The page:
- 1/unconfirmed - a block passed while the transaction was unconfirmed. Reversing a transaction at this stage is extremely difficult. This takes 10 minutes.
- X confirmations - a miner put the transaction into a signed block, and the transaction is official and irreversible. This takes 10 minutes to over an hour, although if a transaction fee is used the transaction will almost certainly be included in the first block.
With the first and the second, a double spending attack can be pulled off but is difficult as eventually (which can be in as little as a few seconds) the node will discover both transactions, while with the third a double spend is impossible without extreme unforeseen circumstances like a bug in Bitcoin itself or someone maliciously exploiting a computing cluster with over 50% of the Bitcoin network's power. Clearly, waiting for even 10 minutes is unacceptable in a grocery store, so the third level of acceptance is impractical. There are two solutions to this problem:
- Accept 0/unconfirmed and rely on trust. It is not too difficult to run out of a restaurant paying nothing or paying only part of the bill - the latter option allows you to claim that you simply made a mistake if you ever get caught, and it can be trivial to walk into a convenience store, steal something quickly off the shelf and walk out, but this does not happen that often, and in first world countries people have decided that the effort of securing oneself against these types of attacks is not statistically worth it. Such attacks do need to be protected against on the internet, and security is an important issue, but the risks of trying to double spend Bitcoin in physical space are considerable, and there is no "sorry, that was an accident" escape - an attempted double spend attack requires deliberate effort to pull off and cannot be disguised as anything else. Even if the fraud is noticed too late, with security cameras the perpetrator faces the same risk of being caught as he would if he had just stolen the goods.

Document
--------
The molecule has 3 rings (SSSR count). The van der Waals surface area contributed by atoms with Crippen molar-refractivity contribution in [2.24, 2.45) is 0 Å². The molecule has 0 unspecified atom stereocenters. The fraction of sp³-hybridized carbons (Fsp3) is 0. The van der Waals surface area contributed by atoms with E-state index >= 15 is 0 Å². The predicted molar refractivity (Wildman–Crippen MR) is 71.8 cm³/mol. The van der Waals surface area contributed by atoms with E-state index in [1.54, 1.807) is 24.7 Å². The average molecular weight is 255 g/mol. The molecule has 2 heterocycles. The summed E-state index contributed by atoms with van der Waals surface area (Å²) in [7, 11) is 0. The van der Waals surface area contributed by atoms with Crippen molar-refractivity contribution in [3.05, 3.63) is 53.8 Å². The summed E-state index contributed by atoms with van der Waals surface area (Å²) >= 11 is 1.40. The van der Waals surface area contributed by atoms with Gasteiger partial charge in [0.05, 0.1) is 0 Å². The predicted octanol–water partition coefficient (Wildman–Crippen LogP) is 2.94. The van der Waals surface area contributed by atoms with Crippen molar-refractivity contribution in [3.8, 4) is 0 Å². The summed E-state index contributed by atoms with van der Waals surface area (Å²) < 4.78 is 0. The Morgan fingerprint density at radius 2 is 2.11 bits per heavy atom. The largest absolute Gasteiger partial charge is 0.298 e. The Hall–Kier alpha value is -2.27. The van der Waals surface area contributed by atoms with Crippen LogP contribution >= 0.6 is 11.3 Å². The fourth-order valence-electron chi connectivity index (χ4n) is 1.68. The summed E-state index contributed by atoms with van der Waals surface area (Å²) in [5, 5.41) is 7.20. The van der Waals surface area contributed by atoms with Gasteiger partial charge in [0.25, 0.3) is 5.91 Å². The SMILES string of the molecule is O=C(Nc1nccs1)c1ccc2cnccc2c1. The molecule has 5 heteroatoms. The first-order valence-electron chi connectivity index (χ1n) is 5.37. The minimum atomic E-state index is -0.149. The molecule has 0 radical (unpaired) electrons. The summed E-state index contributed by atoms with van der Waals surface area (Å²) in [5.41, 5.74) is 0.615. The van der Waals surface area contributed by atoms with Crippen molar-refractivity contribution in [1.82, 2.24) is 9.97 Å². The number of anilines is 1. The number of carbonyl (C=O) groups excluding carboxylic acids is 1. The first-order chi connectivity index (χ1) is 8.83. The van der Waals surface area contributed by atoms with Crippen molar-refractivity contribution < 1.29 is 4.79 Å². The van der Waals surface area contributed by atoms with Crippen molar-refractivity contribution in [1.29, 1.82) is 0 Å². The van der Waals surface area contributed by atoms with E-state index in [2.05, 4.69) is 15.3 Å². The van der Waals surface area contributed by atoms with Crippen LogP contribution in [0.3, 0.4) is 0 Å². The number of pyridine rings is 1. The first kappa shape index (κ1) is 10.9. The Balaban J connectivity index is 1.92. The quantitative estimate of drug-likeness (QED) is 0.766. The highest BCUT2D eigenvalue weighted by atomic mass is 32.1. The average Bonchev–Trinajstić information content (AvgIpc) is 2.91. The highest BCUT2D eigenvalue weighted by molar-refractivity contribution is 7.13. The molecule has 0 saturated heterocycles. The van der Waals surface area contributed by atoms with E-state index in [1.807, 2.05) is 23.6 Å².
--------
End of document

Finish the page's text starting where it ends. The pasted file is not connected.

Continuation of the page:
- Add a centralized layer to Bitcoin. This is the solution that MtGox released recently. Under this solution, users can create voucher codes that are redeemable with MtGox for bitcoin, so a user can send a code to the merchant who can then use the code to check that MtGox has the bitcoins. Centralization is a weakness of this system, and MtGox and its main potential competitor in such a service, MyBitcoin are both known for less than perfect security, so while this is the most efficient solution it is important to tread carefully here - in the long term there is a risk that such services will be integrated into society and will be required by all merchants, so we would end up with a new Paypal, Mastercard and the like but simply backed by a different currency. The relative ease of setting up a centralized bitcoin proxy would allow for far more competition, so the situation would not be as dire as it is now, but the possibility is there especially if such services become regulated.
All in all, it seems that the merchant ecosystem for Bitcoin is approaching completeness before there is enough demand for such an ecosystem to even exist. Integrating all aspects of technology - internet, smartphones and desktops, allows people to pay each other with unprecedentedly high privacy and efficiency and unprecedentedly low transaction fees. The Bitcoin community's dream to create a currency to escape the wrath of Western governments' monetary policy through deflationism is for now put on hold until the Bitcoin economy expands, but Bitcoin is well on the road to succeeding in a goal which was once secondary but is now becoming more and more central to its existence: creating a strong competitor to credit cards and conventional payment systems, and removing the Visa/Mastercard/Paypal tax from the economy.
The next installment of this series will discuss the challenges of Bitcoin payment over the internet, and challenge a key assumption prevalent among the Bitcoin community.